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Rutgers University Libraries / New Jersey State Library receive $460,000 for "New Jersey Digital Highway"
The New Jersey State Library and the Rutgers University Libraries, in collaboration with leading museums and archives around the state, received a $460,000 grant in September from the Institute of Museum and Library Services to build the "New Jersey Digital Highway," a portal to the state's rich historical and cultural heritage materials.
Norma Blake, New Jersey State Librarian, describes the project as "an exciting collaboration between the state's cultural heritage institutions and New Jersey educators to immerse our rich historical resources into 21st century learning in a heavily digital environment." A key feature of the "New Jersey Digital Highway" is the active involvement of New Jersey educators in the development of lesson plans and engaging activities that build upon the digital collections around the state.
According to Blake, "the project will also focus on using emerging national and international standards to create digital artifacts that stand the test of time so that future generations in New Jersey can use and enjoy their state's rich history." With a motto, "where history, culture, and learning merge," the "New Jersey Digital Highway" will include customized portals for educators, students and the general public.
Additional grant partners will play an active role in developing digital collections and working with educators to integrate these collections into the education process. Partners in the development of the "New Jersey Digital Highway" include the American Labor Museum/Botto House National Landmark, the New Jersey State Archives, and the New Jersey Historical Society. Agencies participating in collection building include the Camden County Historical Society, Trinity Episcopal "Old Swedes" Church, Rutgers-Newark Professor Dr. Kimberly D. Holton's Ethnographic Oral History Collection of Newark's Ironbound district, the Seabrook Educational and Cultural Center, and WNET (Channel 13).
"An exciting aspect of this statewide collaboration is the opportunity for large and small organizations to actively contribute in building a significant digital collection," said Angelica Santomauro, Director of the American Labor Museum/Botto House National Landmark. Susan Kaplan, Consultant for Marketing at the New Jersey State Library and a grant co-principal developer, agrees. "The New Jersey Digital Highway is the grassroots effort of the state's libraries and cultural institutions to reveal - through digitization - the hidden gems in their collections."
The State Library has significant experience in digitization, and will spearhead a major component of the "New Jersey Digital Highway" - training the partner organizations in digital collection building. "The grant will also purchase laptops and high quality scanners that will be 'loaned' to participants so that they can manage the onsite digitization of their materials," Kaplan explained. "This training builds active community involvement into the design of the New Jersey Digital Highway."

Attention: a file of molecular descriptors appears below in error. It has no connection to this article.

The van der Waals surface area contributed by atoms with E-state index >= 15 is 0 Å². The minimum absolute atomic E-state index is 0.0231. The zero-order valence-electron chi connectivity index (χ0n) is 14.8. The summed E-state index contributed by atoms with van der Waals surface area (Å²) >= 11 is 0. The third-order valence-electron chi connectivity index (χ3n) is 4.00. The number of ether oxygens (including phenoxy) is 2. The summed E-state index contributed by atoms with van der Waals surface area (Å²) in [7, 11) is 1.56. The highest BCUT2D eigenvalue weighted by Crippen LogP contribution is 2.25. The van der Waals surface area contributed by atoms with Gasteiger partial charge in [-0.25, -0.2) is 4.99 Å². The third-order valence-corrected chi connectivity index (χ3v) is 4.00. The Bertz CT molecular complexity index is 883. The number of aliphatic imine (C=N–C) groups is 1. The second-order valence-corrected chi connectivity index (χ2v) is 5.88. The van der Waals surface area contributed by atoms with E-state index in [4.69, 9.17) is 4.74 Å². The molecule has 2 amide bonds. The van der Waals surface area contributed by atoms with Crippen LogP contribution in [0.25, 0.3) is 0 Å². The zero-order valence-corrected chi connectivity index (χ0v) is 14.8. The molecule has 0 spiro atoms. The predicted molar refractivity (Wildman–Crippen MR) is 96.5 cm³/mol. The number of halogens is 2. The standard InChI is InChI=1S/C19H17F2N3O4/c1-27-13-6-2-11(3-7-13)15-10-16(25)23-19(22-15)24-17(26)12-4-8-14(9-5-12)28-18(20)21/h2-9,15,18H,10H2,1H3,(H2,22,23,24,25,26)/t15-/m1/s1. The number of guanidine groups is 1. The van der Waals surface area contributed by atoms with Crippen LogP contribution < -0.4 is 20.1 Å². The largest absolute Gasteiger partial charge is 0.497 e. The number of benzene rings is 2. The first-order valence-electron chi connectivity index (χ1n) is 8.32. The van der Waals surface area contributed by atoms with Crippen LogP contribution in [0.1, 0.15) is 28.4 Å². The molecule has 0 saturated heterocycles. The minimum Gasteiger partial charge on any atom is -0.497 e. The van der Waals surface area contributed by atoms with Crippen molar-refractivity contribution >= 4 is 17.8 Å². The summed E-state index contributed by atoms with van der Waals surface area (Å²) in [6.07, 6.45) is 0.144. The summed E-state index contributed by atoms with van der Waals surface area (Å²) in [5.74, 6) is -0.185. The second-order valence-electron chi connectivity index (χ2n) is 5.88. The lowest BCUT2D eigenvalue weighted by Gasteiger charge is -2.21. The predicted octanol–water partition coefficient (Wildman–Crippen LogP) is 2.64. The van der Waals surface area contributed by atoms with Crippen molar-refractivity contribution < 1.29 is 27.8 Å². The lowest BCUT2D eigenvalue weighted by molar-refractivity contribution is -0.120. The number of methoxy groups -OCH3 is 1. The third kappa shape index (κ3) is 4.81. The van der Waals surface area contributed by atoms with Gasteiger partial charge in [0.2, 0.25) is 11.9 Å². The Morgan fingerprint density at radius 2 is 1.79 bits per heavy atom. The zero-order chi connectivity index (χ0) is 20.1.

The inaugural thematic collection, which will be built by contributions from many institutions, is The Changing Face of New Jersey: the Immigration Experience from Earliest Times to the Present. "In a very real sense, the history of New Jersey is the history of the immigration experience," said Marianne Gaunt, University Librarian at Rutgers University. "New Jersey is the most diverse state in the nation, and this is reflected in its rich mosaic of history, art, and cultural resources. Immigration is a compelling area for research at any educational level."
The Rutgers University Libraries will be building the technical framework to support the "New Jersey Digital Highway." "The Rutgers University Libraries are already partners in a number of far-reaching digital collaborations to support the education of New Jersey's citizens. The "New Jersey Digital Highway" is a natural next step for us," said Gaunt.
Linda Langschied, head of the Scholarly Communication Center at Rutgers University Libraries and principal investigator for the development grant, views the project as a welcome challenge for the Libraries' developing digital library infrastructure. "We are building a next-generation repository that focuses on customized access for different types of users, via portals specific to their unique needs. Students find and use information differently than their parents or teachers do. The customized portal is a simple but powerful concept that will make digital resources truly integral to personal learning and research. The standards and technologies are finally available to support information use that intimately engages the user."
Chris Van Orden, President of the New Jersey Council for the Social Studies, concurs. "The amount of excitement generated from a project of this nature is contagious and can lead to a multidimensional educational experience that benefits everyone."
The Institute of Museum and Library Service (IMLS) is a federal grant-making agency that fosters innovation, leadership, and a lifetime of learning by supporting the nation's museums and libraries. For more information about IMLS: http://www.imls.gov.
For more information about the grant-funded New Jersey Digital Highway development, contact Linda Langschied, by email at firstname.lastname@example.org or phone, 732-932-8573 (x176). Citizens of New Jersey and others can watch the development of the "New Jersey Digital Highway" at: http://www.njdigitalhighway.org.
Posted October 1, 2003